A Brief History
On June 22, 2002, Ann Landers died after dispensing advice for nearly 50 years. Well, it was not actually Ann Landers who died but rather Esther “Eppie” Lederer who wrote the column. Eppie Lederer had taken over the pen name from Ruth Crowley who had used it from 1943 to 1955. Under Eppie Lederer’s penmanship, Ask Ann Landers became a national phenomenon that launched the popularity of syndicated advice columns in newspapers. Eventually she even became owner of the copyright. Her status as a cultural icon was only rivaled by that of her twin sister, Pauline Phillips, who wrote a parallel column known as Dear Abby under the nom de plume (that is French for pen name) of Abigail Van Buren. The fact that one sister basically copied the other, competed for newspaper space with her, and then added the triple insult of eventually surpassing her in world-wide syndication and popular following, caused an estrangement that lasted at least 5 years or according to some accounts till shortly before Eppie Lederer’s death.
In their columns both women gave advice on a whole range of topics, including relationships, dating, marriage and divorce, lifestyle issues, parenting dilemmas, conflicts, social get-togethers, holiday decorum, proper etiquette and sometimes even legal issues, oftentimes not without controversy. For example, in the 1980s and 1990s, both sisters popularized the legend that Halloween candy was dangerous. The myth that evil strangers put poison and sharp objects in Halloween candy which they then hand out to trick-or-treaters had been around for ages, but in one of her columns dealing with this threat, Abigail van Buren wrote, “Somebody’s child will become violently ill or die after eating poisoned candy or an apple containing a razor blade.” Even Ann Landers jumped on this bandwagon and later wrote in one of her columns, “In recent years, there have been reports of people with twisted minds putting razor blades and poison in taffy apples and Halloween candy. It is no longer safe to let your child eat treats that come from strangers.” Although there had to those dates never been a documented case of such tampering, these comments set off a mild hysteria as parents carefully inspected their children’s candy. As a child of the 1980s, the author of this article can attest that after every Halloween she took part in as child, she had to lay out her booty on a table for her mother to check with her discerning eye.
Aside from the occasional controversy, what made these two sisters so popular was the fact that when they went into syndication, there were not that many advice columnists available to a predominantly female audience. And although today, advice columns are a dime a dozen and often hosted by experts with degrees and credentials, Ann Landers and Abigail van Buren were real women that they gave real advice to real people in a way that the reader felt taken seriously, despite the comedic touch they often employed. And while many read these columns to find others with similar problems and to not feel alone, others who might not need advice like reading them for their entertainment value and, God forbid!, even “Schadenfreude” which is a German expression and basically translates into “deriving pleasure or obtaining delight from someone else’s misfortune and/or struggles”. It must, however, not be forgotten that no matter how insignificant someone else’s problems may seem, they are big to them.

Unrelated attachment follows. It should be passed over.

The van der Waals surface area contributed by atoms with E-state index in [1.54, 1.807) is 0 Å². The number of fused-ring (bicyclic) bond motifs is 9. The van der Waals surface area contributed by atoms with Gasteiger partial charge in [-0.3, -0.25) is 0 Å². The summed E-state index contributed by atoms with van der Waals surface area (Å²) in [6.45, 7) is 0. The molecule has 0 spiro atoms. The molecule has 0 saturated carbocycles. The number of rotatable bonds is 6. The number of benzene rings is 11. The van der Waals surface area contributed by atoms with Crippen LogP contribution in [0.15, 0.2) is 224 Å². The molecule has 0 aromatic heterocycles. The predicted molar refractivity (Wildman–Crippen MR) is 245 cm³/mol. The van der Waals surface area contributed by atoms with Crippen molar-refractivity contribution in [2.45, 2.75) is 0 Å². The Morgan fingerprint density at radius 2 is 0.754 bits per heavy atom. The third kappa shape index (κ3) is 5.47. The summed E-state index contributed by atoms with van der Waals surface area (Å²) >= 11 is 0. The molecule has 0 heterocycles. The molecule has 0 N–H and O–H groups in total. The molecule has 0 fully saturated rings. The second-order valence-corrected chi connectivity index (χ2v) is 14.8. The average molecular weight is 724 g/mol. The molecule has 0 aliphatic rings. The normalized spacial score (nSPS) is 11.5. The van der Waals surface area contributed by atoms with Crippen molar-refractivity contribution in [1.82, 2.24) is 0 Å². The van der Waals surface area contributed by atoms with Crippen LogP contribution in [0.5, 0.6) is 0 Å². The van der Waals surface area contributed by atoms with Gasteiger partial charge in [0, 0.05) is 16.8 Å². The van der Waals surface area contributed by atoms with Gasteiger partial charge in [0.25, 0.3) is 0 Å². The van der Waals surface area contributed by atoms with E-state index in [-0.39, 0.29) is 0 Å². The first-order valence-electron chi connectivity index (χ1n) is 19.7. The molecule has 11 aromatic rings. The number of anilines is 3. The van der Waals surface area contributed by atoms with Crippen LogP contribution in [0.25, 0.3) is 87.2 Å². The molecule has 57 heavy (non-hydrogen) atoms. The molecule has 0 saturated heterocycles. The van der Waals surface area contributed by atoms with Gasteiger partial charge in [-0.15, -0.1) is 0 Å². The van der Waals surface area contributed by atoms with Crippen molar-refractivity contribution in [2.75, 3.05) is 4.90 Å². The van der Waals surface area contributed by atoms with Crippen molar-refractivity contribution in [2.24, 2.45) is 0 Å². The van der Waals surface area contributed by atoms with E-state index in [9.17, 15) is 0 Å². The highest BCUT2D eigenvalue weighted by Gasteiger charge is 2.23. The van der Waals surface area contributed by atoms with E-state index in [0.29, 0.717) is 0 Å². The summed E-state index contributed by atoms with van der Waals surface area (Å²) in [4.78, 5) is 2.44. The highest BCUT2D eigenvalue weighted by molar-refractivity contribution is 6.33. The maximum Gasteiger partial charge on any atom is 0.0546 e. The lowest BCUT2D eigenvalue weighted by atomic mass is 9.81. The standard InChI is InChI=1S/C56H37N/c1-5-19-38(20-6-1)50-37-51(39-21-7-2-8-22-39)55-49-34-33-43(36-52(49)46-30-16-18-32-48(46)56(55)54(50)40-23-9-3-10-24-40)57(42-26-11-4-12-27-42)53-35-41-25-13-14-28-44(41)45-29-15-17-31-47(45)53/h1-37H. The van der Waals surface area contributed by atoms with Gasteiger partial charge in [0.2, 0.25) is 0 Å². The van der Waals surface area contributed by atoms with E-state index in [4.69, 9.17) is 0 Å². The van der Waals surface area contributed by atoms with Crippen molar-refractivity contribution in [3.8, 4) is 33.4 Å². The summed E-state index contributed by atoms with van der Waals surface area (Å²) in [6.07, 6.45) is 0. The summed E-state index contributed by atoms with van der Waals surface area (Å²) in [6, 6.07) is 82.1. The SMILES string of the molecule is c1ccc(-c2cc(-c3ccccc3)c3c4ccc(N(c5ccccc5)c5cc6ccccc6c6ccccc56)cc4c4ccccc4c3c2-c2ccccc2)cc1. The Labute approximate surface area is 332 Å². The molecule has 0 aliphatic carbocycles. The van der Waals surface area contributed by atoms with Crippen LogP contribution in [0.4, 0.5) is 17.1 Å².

So, what is the status of these two columns today?
After Eppie Lederer’s death and in accordance with her wishes, syndication of Ask Ann Landers ended on July 27,2002 when her last prepared material ran out. Today a similar advice column, known as Annie’s Mailbox, which capitalizes on the popularity of the original column, can be found in over 800 newspapers.
As for Dear Abby, it is still in syndication following Pauline Phillips’ death in 2013, as it had already basically been taken over by her daughter Jeanne Phillips in 2002 when the progression of Pauline Phillips’ Alzheimer’s made it impossible for her to continue to write. Today Jeanne Phillips’ Dear Abby is syndicated in approx. 1,400 newspapers, read by approx. 10 million people daily and receives about 10,000 letters a week from readers seeking advice.
And on this note, with the advent of online advice columns, the author of this article is offering anyone seeking advice on any topic the opportunity to ask any question and is ready to provide her feedback. It must be kept in mind though that this is purely for entertainment purposes and that the author is simply giving her opinion. For really serious issues, please always consult your doctor, psychologist or lawyer as well, but for everything else, go ahead and Ask Beth Michaels 🙂
Question for students (and subscribers): Do you miss Ann Landers? Please let us know in the comments section below this article.
If you liked this article and would like to receive notification of new articles, please feel welcome to subscribe to History and Headlines by liking us on Facebook and becoming one of our patrons!
Your readership is much appreciated!
For more information, please see…
Landers, Ann. Best of Ann Landers: Her Favorite Letters of All Time. Ballantine Books, 1997.
Landers, Ann. The Ann Landers Encyclopedia, A to Z: Improve Your Life Emotionally, Medically, Sexually, Socially, Spiritually. Galahad Books, 1981.